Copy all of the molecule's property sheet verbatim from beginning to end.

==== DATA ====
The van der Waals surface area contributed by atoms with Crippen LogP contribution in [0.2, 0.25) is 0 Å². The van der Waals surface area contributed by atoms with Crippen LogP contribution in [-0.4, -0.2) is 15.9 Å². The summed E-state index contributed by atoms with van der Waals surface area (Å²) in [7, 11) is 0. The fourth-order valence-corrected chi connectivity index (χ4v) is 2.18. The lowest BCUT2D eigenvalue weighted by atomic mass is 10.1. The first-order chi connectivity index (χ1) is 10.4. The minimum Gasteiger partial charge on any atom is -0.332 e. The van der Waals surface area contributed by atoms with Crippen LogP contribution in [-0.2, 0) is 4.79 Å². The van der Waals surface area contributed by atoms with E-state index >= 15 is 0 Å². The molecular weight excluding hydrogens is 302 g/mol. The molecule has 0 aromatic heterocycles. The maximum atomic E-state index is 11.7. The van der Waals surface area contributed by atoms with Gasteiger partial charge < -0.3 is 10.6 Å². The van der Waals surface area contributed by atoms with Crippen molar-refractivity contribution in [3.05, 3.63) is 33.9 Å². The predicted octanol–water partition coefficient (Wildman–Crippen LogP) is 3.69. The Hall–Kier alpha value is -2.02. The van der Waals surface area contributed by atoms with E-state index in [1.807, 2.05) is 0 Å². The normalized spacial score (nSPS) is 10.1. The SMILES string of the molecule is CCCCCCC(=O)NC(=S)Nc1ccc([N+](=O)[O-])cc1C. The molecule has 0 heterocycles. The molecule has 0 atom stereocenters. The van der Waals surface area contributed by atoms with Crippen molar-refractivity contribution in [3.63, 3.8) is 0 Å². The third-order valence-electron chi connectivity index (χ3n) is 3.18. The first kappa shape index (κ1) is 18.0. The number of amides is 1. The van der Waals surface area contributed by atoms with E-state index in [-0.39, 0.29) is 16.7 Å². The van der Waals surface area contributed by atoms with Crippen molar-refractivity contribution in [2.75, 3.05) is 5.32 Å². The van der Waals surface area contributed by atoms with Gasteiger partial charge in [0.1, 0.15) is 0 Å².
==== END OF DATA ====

The van der Waals surface area contributed by atoms with Crippen LogP contribution in [0.2, 0.25) is 0 Å². The van der Waals surface area contributed by atoms with Crippen LogP contribution in [-0.4, -0.2) is 15.9 Å². The summed E-state index contributed by atoms with van der Waals surface area (Å²) in [7, 11) is 0. The fourth-order valence-corrected chi connectivity index (χ4v) is 2.18. The lowest BCUT2D eigenvalue weighted by atomic mass is 10.1. The first-order chi connectivity index (χ1) is 10.4. The minimum Gasteiger partial charge on any atom is -0.332 e. The van der Waals surface area contributed by atoms with Crippen LogP contribution in [-0.2, 0) is 4.79 Å². The van der Waals surface area contributed by atoms with E-state index >= 15 is 0 Å². The molecular weight excluding hydrogens is 302 g/mol. The molecule has 0 aromatic heterocycles. The maximum atomic E-state index is 11.7. The van der Waals surface area contributed by atoms with Gasteiger partial charge < -0.3 is 10.6 Å². The van der Waals surface area contributed by atoms with Crippen molar-refractivity contribution in [3.05, 3.63) is 33.9 Å². The predicted octanol–water partition coefficient (Wildman–Crippen LogP) is 3.69. The Hall–Kier alpha value is -2.02. The van der Waals surface area contributed by atoms with E-state index in [1.807, 2.05) is 0 Å². The normalized spacial score (nSPS) is 10.1. The SMILES string of the molecule is CCCCCCC(=O)NC(=S)Nc1ccc([N+](=O)[O-])cc1C. The molecule has 0 heterocycles. The molecule has 0 atom stereocenters. The van der Waals surface area contributed by atoms with Crippen molar-refractivity contribution in [3.63, 3.8) is 0 Å². The third-order valence-electron chi connectivity index (χ3n) is 3.18. The first kappa shape index (κ1) is 18.0. The number of amides is 1. The van der Waals surface area contributed by atoms with E-state index in [-0.39, 0.29) is 16.7 Å². The van der Waals surface area contributed by atoms with Crippen molar-refractivity contribution in [2.75, 3.05) is 5.32 Å². The van der Waals surface area contributed by atoms with Gasteiger partial charge in [0.1, 0.15) is 0 Å².